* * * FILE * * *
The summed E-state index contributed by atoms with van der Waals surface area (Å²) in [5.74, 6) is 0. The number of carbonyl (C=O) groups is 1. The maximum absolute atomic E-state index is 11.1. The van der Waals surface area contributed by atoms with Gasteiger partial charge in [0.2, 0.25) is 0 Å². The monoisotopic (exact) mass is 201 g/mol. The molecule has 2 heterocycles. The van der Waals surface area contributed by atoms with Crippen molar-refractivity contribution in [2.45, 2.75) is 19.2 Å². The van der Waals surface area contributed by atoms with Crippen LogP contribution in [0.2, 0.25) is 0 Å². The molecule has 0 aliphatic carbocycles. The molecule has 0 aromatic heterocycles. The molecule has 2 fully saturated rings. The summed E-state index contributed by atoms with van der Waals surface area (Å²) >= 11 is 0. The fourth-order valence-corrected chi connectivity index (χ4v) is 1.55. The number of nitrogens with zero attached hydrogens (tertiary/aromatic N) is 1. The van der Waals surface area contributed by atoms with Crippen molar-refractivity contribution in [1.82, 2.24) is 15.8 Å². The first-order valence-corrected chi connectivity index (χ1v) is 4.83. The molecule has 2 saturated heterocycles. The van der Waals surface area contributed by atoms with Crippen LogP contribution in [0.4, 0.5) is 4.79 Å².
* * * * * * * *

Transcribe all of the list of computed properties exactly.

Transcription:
The summed E-state index contributed by atoms with van der Waals surface area (Å²) in [5.74, 6) is 0. The number of carbonyl (C=O) groups is 1. The maximum absolute atomic E-state index is 11.1. The van der Waals surface area contributed by atoms with Gasteiger partial charge in [0.2, 0.25) is 0 Å². The monoisotopic (exact) mass is 201 g/mol. The molecule has 2 heterocycles. The van der Waals surface area contributed by atoms with Crippen molar-refractivity contribution in [2.45, 2.75) is 19.2 Å². The van der Waals surface area contributed by atoms with Crippen LogP contribution in [0.2, 0.25) is 0 Å². The molecule has 0 aliphatic carbocycles. The molecule has 0 aromatic heterocycles. The molecule has 2 fully saturated rings. The summed E-state index contributed by atoms with van der Waals surface area (Å²) >= 11 is 0. The fourth-order valence-corrected chi connectivity index (χ4v) is 1.55. The number of nitrogens with zero attached hydrogens (tertiary/aromatic N) is 1. The van der Waals surface area contributed by atoms with Crippen molar-refractivity contribution in [1.82, 2.24) is 15.8 Å². The first-order valence-corrected chi connectivity index (χ1v) is 4.83. The molecule has 2 saturated heterocycles. The van der Waals surface area contributed by atoms with Crippen LogP contribution in [0.4, 0.5) is 4.79 Å².